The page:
Caramoor, country estate of Walter
Tower Rosen and his wife, Lucie Bigelow Rosen, built
between 1929 and 1939, is now a house museum displaying
an impressive collection of interior furnishings. The
House Museum built around a central courtyard resembles
a Mediterranean villa. It showcases the collection the
Rosens had amassed through the years: Renaissance, 18th
century, and Eastern art objects and furnishings - tapestries,
sculpture, paintings, textiles, furniture, exquisite
wall coverings, stained glass, Urbino Maiolica, and
a major jade collection. Entire rooms were imported
from European palaces and country manors.
Twenty magnificent rooms at the House
Museum are open to the public, filled with the extraordinary
collection Mr. and Mrs. Rosen amassed through the years:
paintings, sculpture, tapestries, stained glass, furniture,
cloisonné, and an important jade collection.
The 17th century Burgundian Library,
exceptional for its vaulted, periwinkle-blue ceiling
decorated with 13 biblical scenes. Walls and doors are
decorated with 65 additional paintings.
Of special note is the lovely Reception
Room, with exquisite hand painted 18th century wallpaper
from China, and a suite of 18th century furniture, from
a Venetian dressmaker's shop.
The restored Cabinet Room consisting
of lacquered panels, created for the Palazzo Riccasoli
in Turin in the middle of the 18th century. Very few
of these once numerous lacquered rooms have survived,
though they were very fashionable in England, France,
Portugal and Germany as well as in Italy.
The Dining Room, lined in stunning
18th century Chinese wallpaper, made for the European
market, contains a set of fourteen exquisite red-lacquered
chairs, built by the English cabinetmaker Giles Grendey
for the Duke of Infantado's castle of Lazcano near San
Sebastian, Spain. Also in the Dining Room is an outstanding
eight-fold Chinese screen with 40 panels of carved spinach-green
jade set in an original carved teak frame. The screen,
considered unique, depicts the Hills of Immortality,
the paradise of Taoist religion.
The palatial Music Room contains sculptures,
paintings, 16th century tapestries, wrought iron, stained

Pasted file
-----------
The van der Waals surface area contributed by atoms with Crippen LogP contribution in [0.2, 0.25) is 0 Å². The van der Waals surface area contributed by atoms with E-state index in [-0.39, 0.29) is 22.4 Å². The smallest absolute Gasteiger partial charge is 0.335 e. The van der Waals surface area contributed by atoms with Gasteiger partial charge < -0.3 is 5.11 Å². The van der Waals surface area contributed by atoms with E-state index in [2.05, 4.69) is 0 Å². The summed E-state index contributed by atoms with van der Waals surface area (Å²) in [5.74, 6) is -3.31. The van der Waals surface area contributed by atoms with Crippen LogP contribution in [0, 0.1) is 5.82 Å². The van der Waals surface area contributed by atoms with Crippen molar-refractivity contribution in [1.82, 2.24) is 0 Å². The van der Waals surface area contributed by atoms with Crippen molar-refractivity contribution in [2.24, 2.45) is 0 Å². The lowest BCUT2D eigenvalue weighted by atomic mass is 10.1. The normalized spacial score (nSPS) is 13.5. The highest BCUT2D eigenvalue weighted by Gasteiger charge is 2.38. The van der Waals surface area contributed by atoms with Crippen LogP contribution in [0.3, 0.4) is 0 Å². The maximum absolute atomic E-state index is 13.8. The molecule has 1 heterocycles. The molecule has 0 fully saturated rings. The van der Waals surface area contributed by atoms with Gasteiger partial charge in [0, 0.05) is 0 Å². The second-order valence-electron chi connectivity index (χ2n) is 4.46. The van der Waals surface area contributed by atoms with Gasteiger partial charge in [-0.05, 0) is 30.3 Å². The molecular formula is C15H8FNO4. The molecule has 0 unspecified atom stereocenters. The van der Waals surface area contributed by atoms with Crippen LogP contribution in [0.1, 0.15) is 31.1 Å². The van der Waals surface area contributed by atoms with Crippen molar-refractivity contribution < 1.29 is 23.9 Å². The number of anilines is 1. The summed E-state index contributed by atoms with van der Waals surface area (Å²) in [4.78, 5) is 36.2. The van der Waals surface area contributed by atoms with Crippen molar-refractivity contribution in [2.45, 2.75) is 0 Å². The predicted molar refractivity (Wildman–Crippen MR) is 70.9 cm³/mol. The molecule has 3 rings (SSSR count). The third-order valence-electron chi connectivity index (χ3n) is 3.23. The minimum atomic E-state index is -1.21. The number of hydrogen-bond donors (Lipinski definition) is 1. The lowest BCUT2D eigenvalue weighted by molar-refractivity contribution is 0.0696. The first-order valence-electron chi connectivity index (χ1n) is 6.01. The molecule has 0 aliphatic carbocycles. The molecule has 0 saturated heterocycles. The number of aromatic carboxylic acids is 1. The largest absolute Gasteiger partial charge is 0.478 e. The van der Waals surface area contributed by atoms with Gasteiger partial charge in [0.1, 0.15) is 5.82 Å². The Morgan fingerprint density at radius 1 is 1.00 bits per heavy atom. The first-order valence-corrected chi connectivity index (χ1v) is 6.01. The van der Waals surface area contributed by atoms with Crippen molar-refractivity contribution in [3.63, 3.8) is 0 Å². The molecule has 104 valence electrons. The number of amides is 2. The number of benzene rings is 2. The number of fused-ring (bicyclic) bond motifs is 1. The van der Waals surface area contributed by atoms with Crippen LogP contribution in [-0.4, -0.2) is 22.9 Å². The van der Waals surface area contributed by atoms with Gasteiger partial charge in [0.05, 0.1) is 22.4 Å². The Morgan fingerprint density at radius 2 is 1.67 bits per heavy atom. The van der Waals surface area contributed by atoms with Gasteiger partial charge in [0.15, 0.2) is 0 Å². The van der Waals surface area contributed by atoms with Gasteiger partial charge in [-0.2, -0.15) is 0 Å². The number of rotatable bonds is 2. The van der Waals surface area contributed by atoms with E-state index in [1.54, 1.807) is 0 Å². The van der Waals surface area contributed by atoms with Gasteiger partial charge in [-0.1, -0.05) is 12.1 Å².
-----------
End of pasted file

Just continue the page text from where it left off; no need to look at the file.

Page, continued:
glass, and carved pilasters and an outstanding collection
of Urbino Maiolica. Bergeres, sofas and tabourets are
upholstered in a needlework cornucopia of fruit and
foliage. Wonderful wood carving decorates the sgabelli,
chests, credenzas, trestle tables and a magnificent
cassapanca created for the marriage of Piero di Bracio
Alberti and Cassandra Dino in Florence in 1599. Among
the fine art works are a very fine 13th century Head
of Kuan Yin, a painting by Lucas Cranach (1472-1533),
tin-enameled terra cotta reliefs from the workshop of
Andrea della Robbia (1437-1528).
In the Master Bedroom the huge gilded
bed which once belonged to Cardinal Barberini, later
Pope Urban VIII, (1568-1644) takes center stage. In
this room, as elsewhere throughout the house, are displayed
photographs and portraits of family members, reminding
the visitor that the House Museum was originally a family
Visitors to Caramoor are usually astounded
by the unique gardens found at this world-famous music
The Caramoor estate sprawls over 80
lovely acres that were designed to be a jewel-like setting
for musical events held there, as well as a place for
pleasurable strolling and picnicking. Unlike other gardens
in the area, Caramoor's were planned to enhance the
site's Renaissance sensibility. The restoration and
expansion of the gardens have been undertaken by the
Caramoor Garden Guild, which is in charge of planting,
maintaining and enhancing six major garden areas.
The House Museum tours from early
May thru late October Wednesday through Sunday, from
1:00 pm to 4:00 pm, last tour at 3:00 pm.